A town and its population

Numerous maps, from the 18th century show a town dominated by two large public squares: the Place d’Armes where the parish church stood and the Place Royale, where the market was held. A number of monastic buildings can also be seen, surrounded by gardens, as well as a number of private residences. But these almost idyllic depictions concealed the reality on the ground: a filthy town, without sewers, where humans and animals rubbed shoulders and where the child mortality rate was the highest in the Canadian colony. Not to mention the large fires, which quickly spread thanks to the wooden buildings. For example, one fire in 1734 destroyed 46 houses and forced several hundred people into the street, in a town that had barely 5,000 residents.

A diverse population

The population of Montreal reflected the town’s various functions. It hence included many monks and nuns, merchants, and nobles, many of whom were army officers. Lower down the Ancien Régime’s social ladder were a number of craftsmen who worked both for the urban and rural populations, a large number of servants, day labourers, as well as enslaved people, most of whom were Indigenous, though some were of African origin. It’s important to note that the army was also an unavoidable feature of town life, with the town counting one soldier for every 6 or 7 residents in 1740. Mention must also be given to the constant presence of Indigenous visitors, who often came from the neighbouring mission communities. While they were certainly proportionally less numerous in the 18th century than they had been in the 17th, these Indigenous visitors were still part of the crowd that filled the urban space, bordered by its fortifications with a circumference of 3,500 metres. Even by the 18th century, when looking down from the top of Mont-Royal, Montreal still appeared as a big village.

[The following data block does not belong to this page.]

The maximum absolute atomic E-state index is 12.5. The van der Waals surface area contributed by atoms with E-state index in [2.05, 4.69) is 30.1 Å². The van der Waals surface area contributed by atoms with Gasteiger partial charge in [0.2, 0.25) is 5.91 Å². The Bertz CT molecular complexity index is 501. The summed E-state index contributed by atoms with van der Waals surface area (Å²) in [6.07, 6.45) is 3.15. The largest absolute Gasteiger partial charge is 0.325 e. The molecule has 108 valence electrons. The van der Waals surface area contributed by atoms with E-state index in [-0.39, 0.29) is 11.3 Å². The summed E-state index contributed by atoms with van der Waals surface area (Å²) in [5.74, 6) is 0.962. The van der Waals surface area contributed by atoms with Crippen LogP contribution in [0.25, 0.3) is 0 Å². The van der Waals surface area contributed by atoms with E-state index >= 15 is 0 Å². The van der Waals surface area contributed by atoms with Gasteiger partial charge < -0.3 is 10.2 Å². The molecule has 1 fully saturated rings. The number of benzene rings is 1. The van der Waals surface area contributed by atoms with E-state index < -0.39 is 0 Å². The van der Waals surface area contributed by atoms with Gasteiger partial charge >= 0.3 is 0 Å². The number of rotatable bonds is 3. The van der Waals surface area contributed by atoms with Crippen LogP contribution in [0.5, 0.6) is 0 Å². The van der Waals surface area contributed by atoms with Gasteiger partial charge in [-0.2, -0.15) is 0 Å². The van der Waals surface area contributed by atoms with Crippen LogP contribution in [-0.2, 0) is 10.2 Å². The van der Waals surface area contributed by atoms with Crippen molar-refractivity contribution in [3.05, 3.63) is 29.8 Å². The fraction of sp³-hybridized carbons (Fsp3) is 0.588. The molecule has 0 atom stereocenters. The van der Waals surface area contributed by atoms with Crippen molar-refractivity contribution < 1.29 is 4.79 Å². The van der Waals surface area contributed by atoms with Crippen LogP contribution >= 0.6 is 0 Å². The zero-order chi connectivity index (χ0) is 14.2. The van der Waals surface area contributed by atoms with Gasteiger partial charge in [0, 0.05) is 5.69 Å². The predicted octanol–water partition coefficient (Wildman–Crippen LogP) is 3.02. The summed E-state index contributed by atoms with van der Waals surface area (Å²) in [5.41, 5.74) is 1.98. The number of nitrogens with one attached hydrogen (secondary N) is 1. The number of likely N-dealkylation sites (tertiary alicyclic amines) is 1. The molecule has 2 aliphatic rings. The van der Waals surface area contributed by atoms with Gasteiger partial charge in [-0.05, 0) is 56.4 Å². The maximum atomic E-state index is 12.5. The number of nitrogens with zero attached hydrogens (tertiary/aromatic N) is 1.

It was here, the final bastion of Canadian colony's resistance against the British forces, that the military capitulation was signed on September 8, 1760.

 

Published in may 2021